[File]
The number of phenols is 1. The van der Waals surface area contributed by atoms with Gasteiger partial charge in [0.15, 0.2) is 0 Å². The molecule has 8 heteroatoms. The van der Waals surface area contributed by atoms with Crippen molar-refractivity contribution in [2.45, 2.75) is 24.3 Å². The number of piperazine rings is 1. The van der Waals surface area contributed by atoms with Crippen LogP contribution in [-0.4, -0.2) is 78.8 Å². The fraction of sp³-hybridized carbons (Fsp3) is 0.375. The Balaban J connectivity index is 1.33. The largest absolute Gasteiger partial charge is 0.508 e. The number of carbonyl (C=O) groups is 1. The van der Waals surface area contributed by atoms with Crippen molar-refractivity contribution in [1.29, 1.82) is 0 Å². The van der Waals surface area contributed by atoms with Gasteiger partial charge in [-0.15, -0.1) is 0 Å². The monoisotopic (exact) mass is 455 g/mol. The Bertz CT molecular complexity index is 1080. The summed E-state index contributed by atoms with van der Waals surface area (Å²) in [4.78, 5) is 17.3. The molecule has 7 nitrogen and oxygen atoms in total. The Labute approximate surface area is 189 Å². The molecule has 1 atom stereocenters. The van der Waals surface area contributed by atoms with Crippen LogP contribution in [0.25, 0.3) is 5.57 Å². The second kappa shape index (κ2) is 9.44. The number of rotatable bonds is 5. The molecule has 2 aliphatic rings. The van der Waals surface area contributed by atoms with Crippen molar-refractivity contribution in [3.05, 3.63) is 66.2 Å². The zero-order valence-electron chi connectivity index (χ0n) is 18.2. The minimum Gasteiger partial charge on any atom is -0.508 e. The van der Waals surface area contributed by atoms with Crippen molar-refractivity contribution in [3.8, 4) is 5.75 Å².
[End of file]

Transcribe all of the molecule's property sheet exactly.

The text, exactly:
The number of phenols is 1. The van der Waals surface area contributed by atoms with Gasteiger partial charge in [0.15, 0.2) is 0 Å². The molecule has 8 heteroatoms. The van der Waals surface area contributed by atoms with Crippen molar-refractivity contribution in [2.45, 2.75) is 24.3 Å². The number of piperazine rings is 1. The van der Waals surface area contributed by atoms with Crippen LogP contribution in [-0.4, -0.2) is 78.8 Å². The fraction of sp³-hybridized carbons (Fsp3) is 0.375. The Balaban J connectivity index is 1.33. The largest absolute Gasteiger partial charge is 0.508 e. The number of carbonyl (C=O) groups is 1. The van der Waals surface area contributed by atoms with Crippen molar-refractivity contribution in [1.29, 1.82) is 0 Å². The van der Waals surface area contributed by atoms with Gasteiger partial charge in [-0.15, -0.1) is 0 Å². The monoisotopic (exact) mass is 455 g/mol. The Bertz CT molecular complexity index is 1080. The summed E-state index contributed by atoms with van der Waals surface area (Å²) in [4.78, 5) is 17.3. The molecule has 7 nitrogen and oxygen atoms in total. The Labute approximate surface area is 189 Å². The molecule has 1 atom stereocenters. The van der Waals surface area contributed by atoms with Crippen LogP contribution in [0.25, 0.3) is 5.57 Å². The second kappa shape index (κ2) is 9.44. The number of rotatable bonds is 5. The molecule has 2 aliphatic rings. The van der Waals surface area contributed by atoms with Crippen molar-refractivity contribution in [3.05, 3.63) is 66.2 Å². The zero-order valence-electron chi connectivity index (χ0n) is 18.2. The minimum Gasteiger partial charge on any atom is -0.508 e. The van der Waals surface area contributed by atoms with Crippen molar-refractivity contribution in [3.8, 4) is 5.75 Å².